I have to admit, I’m somewhat sympathetic to the plight of Senator Joyce Fairbairn, in much the same way as I’m sympathetic towards Chuck Strahl or Jack Layton. I’ve never liked the idea of a political career being cut short by the shortcomings and betrayals of one’s own body.
First, let’s look at the practical matter of the work she actually did during those four months, all right? We’re talking about the period from March until June of this year.
- In March, she only missed one sitting, for the 1st. Of the sittings where she was listed in attendance, she made no statements. On the 15th she voted against Bill C-33 (settling the Air Canada strike). On the 14th she was invited to a reception to meet the recipient of the Jim Travers Fellowship, by Senator Jim Munson; no idea if she attended. On the 28th, she was thanked by Senator Catherine Callbeck, for her work on government activities regarding literacy.
- The Senate only sat for seven days in April, and she missed none of them. On the 3rd, she hosted guests from the Ontario Federation of Agriculture, the Quebec Farmers’ Association and L’Union des cultivateurs franco-ontariens, who appeared in the visitor’s gallery; she also voted against limiting debate on Bill C-19 (abolishing the long-gun registry). On the 4th, she voted against third reading of C-19. On the 24th, she supposed a failed amendment for Bill S-6 (First Nations elections).
- Of the 12 sitting days in May, she missed the last two, on the 30th and 31st. She made no statements and did not take part in any votes.
- In June, she missed sittings for the 11th and the 18th. On the 21st she voted against time allocation for bill C-38 (budget). On the 26th, she voted, twice, against time allocation for bill C-31 (amending the immigration system) and supported a failed amendment for same; when the bill passed the next day, she voted against it. On the 28th, she voted against time allocation on Bill C-38. On the 29th, she voted against bills C-23 (free trade between Canada and Jordon), C-38 and C-11 (copyright). In addition, she voted to support a failed amendment on the copyright bill. She made no statements.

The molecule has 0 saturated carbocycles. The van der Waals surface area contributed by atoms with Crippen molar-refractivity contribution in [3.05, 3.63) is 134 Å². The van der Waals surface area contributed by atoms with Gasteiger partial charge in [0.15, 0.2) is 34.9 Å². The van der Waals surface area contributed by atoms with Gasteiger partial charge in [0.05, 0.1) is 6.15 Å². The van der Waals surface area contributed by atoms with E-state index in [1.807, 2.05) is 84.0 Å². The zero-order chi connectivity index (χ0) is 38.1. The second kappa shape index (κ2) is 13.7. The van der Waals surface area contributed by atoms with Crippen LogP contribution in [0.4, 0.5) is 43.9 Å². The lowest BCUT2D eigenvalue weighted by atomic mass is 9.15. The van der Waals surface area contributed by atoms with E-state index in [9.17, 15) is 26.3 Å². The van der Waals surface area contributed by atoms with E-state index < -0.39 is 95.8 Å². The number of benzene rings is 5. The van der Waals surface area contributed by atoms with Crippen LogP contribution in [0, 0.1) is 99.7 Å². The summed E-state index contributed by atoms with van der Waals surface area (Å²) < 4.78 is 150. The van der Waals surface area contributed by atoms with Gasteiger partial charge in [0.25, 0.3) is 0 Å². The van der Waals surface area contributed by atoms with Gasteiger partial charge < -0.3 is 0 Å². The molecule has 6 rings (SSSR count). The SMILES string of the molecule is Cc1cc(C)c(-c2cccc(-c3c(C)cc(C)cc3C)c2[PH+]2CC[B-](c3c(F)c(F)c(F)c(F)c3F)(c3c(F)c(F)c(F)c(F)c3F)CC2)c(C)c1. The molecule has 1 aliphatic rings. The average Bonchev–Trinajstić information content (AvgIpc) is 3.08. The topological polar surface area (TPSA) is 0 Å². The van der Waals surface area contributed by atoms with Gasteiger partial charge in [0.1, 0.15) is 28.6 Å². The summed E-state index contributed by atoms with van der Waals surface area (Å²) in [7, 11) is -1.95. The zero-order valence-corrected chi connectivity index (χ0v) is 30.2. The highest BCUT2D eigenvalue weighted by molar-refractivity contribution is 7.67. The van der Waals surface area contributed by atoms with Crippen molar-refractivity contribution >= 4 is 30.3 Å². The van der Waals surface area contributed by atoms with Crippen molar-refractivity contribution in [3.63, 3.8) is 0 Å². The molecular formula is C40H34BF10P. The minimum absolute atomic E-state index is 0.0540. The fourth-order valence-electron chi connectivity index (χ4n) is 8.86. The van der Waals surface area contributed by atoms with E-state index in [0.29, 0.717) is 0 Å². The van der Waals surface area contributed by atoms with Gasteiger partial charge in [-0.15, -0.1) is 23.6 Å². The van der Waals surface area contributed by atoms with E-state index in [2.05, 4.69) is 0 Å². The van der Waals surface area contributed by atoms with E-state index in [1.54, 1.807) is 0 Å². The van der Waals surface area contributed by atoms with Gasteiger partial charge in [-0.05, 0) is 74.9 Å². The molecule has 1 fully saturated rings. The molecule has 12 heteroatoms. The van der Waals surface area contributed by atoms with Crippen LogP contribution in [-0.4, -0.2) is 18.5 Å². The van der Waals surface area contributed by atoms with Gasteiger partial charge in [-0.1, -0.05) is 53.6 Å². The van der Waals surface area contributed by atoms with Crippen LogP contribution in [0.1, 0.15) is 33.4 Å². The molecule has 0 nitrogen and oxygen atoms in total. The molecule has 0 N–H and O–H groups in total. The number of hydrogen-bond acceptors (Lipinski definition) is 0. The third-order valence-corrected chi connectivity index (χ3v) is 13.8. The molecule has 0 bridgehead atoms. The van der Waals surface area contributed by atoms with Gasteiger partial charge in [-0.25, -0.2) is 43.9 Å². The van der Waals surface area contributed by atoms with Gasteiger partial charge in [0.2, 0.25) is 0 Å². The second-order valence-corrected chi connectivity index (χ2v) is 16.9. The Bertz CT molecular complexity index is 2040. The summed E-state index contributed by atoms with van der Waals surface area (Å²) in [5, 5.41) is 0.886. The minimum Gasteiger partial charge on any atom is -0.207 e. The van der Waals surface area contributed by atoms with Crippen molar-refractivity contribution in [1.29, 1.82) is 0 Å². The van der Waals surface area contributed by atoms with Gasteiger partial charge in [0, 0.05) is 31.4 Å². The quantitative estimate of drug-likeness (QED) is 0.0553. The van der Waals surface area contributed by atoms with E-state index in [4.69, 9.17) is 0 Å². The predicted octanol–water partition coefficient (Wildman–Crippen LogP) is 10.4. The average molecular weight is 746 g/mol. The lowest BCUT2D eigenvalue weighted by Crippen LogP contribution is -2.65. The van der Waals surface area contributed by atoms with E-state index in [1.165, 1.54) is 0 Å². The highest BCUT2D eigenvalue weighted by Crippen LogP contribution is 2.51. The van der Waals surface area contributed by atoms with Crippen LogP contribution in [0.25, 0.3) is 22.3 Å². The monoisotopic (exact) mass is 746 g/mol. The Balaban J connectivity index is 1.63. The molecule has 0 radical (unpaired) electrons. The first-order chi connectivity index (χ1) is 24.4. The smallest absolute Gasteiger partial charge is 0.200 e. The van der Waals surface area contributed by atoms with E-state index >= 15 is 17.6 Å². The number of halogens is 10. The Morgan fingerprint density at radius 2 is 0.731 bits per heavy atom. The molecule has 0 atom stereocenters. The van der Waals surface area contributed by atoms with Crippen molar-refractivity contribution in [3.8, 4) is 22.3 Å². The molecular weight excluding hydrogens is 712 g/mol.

The thing is, of the votes she attended, her absence would not have made a difference, since the government has a majority in the Senate and the vote margins weren’t even close. As for her not saying anything, well, it’s not really required — and what could she say that hasn’t already been said by her Senate colleagues?
Furthermore, Senator Fairbairn’s illness during the last session was at the stage where she still enjoyed moments of clarity and lucidity. If someone tried to prove that the Senator wasn’t lucid during her votes, they’d have an uphill battle — and, given the final vote margins, it wouldn’t be worth the effort.
But what about removing her from the Senator altogether? That’s definitely going to be a problem. The Senate can vote to remove members, but it’s never done so on the grounds of mental incapacity. And when you consider the collegial context of the Senate, you’d be hard pressed to find anyone willing to move a motion to do so. The only motivation people would see for such a move would be public humiliation — and that isn’t something the Senator deserves. Not for something that she had no control over.
When Senator Fairbairn departs, let her depart with dignity and remember her for her fair career.